Women Still Short-Changed in Ethiopian Society
Panafrican News Agency ; May 11, 2000
By Youhannes Rupphael, PANA Correspondent
Addis Ababa, Ethiopia (PANA) - With an annual growth rate of 3 percent and a
population of 60 million, out of which 52.6 million live in the rural areas, Ethiopia
has one of the highest growing rates in the world.
Although the age structure in the country is very young, an increasing proportion of
those aged 60 years and above can be observed. It is projected that by 2020 there
will be 5.2 million of that category.
The majority of the Ethiopian population, which is mostly rural, is poor and spends
less than 50 US cents per day.
Forty-year-old Gemeda Jarso ekes his living from tilling the land in central Ethiopia.
Like millions of others, he does not have the financial means to feed, clothe and
school his 10 children adequately.
But "they are the blessings of God. They all help me on the farm," he says.
One of Gemeda's children is disabled, making one of the 2.2 million children under
the age of 15 with disabilities in Ethiopia, where there are some 100,000 street
The rate of fertility in Ethiopia is 6.7 births per woman.
Many Ethiopian women, like Gemeda's wife, do not have much control on the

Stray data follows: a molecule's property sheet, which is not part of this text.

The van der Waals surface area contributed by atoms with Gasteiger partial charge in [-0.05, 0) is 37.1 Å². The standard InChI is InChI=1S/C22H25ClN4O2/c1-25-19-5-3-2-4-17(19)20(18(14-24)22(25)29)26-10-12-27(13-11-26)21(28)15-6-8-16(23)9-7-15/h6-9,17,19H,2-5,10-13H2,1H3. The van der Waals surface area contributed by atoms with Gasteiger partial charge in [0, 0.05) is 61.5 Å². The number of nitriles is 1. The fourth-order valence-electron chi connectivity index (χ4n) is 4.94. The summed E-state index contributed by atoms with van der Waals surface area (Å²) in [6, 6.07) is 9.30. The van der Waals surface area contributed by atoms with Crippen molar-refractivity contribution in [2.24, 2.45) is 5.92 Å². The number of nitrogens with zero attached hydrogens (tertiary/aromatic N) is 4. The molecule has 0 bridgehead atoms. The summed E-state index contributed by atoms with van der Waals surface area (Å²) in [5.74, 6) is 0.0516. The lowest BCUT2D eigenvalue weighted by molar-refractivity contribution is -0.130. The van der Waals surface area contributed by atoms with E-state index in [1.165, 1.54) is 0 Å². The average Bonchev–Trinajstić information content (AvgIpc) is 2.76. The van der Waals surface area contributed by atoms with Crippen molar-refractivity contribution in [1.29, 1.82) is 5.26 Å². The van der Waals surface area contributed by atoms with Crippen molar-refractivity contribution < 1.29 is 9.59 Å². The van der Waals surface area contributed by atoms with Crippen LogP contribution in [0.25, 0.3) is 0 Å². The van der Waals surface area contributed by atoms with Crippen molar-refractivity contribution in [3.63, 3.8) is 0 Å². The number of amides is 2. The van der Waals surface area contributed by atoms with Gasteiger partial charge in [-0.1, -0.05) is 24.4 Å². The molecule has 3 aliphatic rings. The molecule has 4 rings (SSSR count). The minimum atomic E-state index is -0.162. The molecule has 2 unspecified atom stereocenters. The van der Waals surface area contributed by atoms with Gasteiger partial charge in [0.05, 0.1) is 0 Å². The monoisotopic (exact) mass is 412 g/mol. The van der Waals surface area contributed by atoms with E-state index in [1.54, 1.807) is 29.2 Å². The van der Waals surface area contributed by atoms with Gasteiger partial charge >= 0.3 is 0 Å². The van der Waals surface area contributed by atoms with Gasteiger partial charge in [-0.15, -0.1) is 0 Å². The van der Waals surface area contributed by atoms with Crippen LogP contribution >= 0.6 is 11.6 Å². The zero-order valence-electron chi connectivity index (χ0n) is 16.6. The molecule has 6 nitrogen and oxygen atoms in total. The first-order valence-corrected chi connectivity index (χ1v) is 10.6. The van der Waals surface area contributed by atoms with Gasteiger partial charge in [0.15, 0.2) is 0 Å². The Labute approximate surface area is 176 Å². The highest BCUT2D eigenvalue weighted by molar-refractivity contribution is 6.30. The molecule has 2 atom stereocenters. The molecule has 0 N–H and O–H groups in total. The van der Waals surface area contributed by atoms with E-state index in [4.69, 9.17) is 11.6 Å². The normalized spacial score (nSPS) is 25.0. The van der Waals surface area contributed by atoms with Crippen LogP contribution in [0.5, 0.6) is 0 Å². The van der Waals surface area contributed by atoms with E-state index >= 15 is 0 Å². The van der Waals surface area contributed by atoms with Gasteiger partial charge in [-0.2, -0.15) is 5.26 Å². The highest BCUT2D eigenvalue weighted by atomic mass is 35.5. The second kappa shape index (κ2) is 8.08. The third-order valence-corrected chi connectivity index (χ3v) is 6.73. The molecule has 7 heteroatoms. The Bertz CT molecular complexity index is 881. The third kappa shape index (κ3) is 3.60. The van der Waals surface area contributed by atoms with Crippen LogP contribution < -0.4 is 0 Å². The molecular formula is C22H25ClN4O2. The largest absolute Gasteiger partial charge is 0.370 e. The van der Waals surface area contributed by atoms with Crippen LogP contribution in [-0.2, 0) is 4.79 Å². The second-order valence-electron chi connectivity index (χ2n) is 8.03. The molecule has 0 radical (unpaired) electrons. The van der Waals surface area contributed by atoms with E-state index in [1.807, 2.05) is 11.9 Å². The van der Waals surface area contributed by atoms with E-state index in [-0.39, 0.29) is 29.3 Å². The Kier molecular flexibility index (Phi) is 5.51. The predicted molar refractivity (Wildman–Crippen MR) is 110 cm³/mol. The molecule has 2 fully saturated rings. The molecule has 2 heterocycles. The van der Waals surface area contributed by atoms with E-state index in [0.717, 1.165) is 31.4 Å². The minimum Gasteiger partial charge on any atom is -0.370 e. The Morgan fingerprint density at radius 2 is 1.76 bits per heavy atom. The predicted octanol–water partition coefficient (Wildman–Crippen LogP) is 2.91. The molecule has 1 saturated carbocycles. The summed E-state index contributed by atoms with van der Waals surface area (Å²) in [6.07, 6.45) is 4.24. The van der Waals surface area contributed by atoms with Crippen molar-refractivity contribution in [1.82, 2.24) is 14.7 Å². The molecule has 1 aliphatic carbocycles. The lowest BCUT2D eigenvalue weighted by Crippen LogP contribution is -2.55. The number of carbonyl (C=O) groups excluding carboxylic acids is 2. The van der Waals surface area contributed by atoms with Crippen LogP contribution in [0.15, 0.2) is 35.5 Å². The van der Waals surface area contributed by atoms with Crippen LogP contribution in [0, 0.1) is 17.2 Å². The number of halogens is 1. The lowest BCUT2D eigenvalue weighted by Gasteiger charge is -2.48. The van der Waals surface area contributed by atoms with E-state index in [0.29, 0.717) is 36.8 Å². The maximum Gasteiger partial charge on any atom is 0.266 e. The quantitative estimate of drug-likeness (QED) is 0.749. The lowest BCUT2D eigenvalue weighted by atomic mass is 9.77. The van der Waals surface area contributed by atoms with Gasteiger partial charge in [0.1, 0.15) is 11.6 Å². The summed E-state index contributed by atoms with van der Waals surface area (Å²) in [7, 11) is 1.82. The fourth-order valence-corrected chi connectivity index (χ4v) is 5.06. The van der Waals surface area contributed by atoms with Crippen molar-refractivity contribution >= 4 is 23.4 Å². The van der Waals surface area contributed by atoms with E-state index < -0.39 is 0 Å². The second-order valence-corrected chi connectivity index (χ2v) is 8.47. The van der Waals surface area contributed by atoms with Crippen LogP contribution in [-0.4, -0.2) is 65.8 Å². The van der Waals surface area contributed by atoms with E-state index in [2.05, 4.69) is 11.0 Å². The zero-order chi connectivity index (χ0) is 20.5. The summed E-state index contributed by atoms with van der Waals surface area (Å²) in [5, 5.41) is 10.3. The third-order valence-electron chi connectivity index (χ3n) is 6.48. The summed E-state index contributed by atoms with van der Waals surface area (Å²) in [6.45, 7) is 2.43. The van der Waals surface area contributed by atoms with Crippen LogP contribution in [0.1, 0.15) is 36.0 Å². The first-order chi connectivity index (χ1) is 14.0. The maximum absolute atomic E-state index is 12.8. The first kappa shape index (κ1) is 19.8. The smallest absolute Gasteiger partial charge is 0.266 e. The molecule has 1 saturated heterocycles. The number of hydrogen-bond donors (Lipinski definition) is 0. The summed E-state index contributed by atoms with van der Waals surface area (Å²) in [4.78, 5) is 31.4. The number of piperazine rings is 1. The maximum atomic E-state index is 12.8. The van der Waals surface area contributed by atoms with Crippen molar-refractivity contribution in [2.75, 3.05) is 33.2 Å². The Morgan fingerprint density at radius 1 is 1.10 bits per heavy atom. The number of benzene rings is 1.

number of children they may have.
The high fertility rate may continue for sometime in most of rural Ethiopia, where
women are not allowed to seek medical care without the consent of their
"They have to have permission from their husbands to come to us," says Aregash
Ayele, a nurse at a health post near Addis Ababa.
As a result, says the national population office, only 2.9 percent of Ethiopia
couples use modern methods of family planning.
The overall status of women both at household and community levels is further
aggravated by the low regard towards women in Ethiopian society.
For example, households prefer to have boys educated regardless of whether girls
are better performers or not.
"Bias against women is still standard in the rural setting.
Men still hold those long-held cultural beliefs of man's superiority over a woman," a
sociology professor cites.
In this regard girls are victimised in the home where there is a deficiency of
income. They are often pulled out of school for early marriages or other social
obligations, while allowing their brothers to continue with their education.
"I was brought up in a strong cultural setting and traditions, where women have to
work twice as hard to be thought of half as well as men," says a women rights